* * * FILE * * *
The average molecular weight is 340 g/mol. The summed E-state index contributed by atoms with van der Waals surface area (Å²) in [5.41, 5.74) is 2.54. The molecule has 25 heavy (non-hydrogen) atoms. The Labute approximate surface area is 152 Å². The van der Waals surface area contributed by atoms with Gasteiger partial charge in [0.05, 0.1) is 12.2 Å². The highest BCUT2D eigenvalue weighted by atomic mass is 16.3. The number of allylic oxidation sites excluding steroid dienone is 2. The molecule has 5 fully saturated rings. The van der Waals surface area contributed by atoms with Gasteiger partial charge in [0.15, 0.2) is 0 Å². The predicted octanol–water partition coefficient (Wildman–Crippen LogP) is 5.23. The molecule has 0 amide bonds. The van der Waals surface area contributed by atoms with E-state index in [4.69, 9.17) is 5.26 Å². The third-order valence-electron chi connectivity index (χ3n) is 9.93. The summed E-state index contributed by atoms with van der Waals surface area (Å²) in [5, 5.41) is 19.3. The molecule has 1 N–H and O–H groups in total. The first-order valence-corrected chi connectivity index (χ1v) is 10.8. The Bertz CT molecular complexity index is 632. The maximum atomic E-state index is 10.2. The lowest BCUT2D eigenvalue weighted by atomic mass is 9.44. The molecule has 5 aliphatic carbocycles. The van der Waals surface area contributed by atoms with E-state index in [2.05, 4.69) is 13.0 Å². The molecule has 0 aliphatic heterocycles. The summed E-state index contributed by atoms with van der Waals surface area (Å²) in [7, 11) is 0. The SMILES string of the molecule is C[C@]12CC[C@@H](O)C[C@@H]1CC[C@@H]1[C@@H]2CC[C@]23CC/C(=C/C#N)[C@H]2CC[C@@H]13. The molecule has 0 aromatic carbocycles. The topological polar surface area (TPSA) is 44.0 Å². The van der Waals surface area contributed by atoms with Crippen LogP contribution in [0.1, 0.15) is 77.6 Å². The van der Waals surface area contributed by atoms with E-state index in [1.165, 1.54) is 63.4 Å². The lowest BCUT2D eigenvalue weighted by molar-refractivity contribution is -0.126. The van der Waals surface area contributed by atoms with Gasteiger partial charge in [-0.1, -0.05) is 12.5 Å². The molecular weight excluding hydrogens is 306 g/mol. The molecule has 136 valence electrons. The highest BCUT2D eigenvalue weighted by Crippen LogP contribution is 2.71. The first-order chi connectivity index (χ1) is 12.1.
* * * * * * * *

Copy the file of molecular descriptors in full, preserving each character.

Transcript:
The average molecular weight is 340 g/mol. The summed E-state index contributed by atoms with van der Waals surface area (Å²) in [5.41, 5.74) is 2.54. The molecule has 25 heavy (non-hydrogen) atoms. The Labute approximate surface area is 152 Å². The van der Waals surface area contributed by atoms with Gasteiger partial charge in [0.05, 0.1) is 12.2 Å². The highest BCUT2D eigenvalue weighted by atomic mass is 16.3. The number of allylic oxidation sites excluding steroid dienone is 2. The molecule has 5 fully saturated rings. The van der Waals surface area contributed by atoms with Gasteiger partial charge in [0.15, 0.2) is 0 Å². The predicted octanol–water partition coefficient (Wildman–Crippen LogP) is 5.23. The molecule has 0 amide bonds. The van der Waals surface area contributed by atoms with E-state index in [4.69, 9.17) is 5.26 Å². The third-order valence-electron chi connectivity index (χ3n) is 9.93. The summed E-state index contributed by atoms with van der Waals surface area (Å²) in [5, 5.41) is 19.3. The molecule has 1 N–H and O–H groups in total. The first-order valence-corrected chi connectivity index (χ1v) is 10.8. The Bertz CT molecular complexity index is 632. The maximum atomic E-state index is 10.2. The lowest BCUT2D eigenvalue weighted by atomic mass is 9.44. The molecule has 5 aliphatic carbocycles. The van der Waals surface area contributed by atoms with E-state index in [2.05, 4.69) is 13.0 Å². The molecule has 0 aliphatic heterocycles. The summed E-state index contributed by atoms with van der Waals surface area (Å²) in [7, 11) is 0. The SMILES string of the molecule is C[C@]12CC[C@@H](O)C[C@@H]1CC[C@@H]1[C@@H]2CC[C@]23CC/C(=C/C#N)[C@H]2CC[C@@H]13. The molecule has 0 aromatic carbocycles. The topological polar surface area (TPSA) is 44.0 Å². The van der Waals surface area contributed by atoms with Crippen LogP contribution in [0.1, 0.15) is 77.6 Å². The van der Waals surface area contributed by atoms with E-state index in [1.165, 1.54) is 63.4 Å². The lowest BCUT2D eigenvalue weighted by molar-refractivity contribution is -0.126. The van der Waals surface area contributed by atoms with Gasteiger partial charge in [-0.1, -0.05) is 12.5 Å². The molecular weight excluding hydrogens is 306 g/mol. The molecule has 136 valence electrons. The highest BCUT2D eigenvalue weighted by Crippen LogP contribution is 2.71. The first-order chi connectivity index (χ1) is 12.1.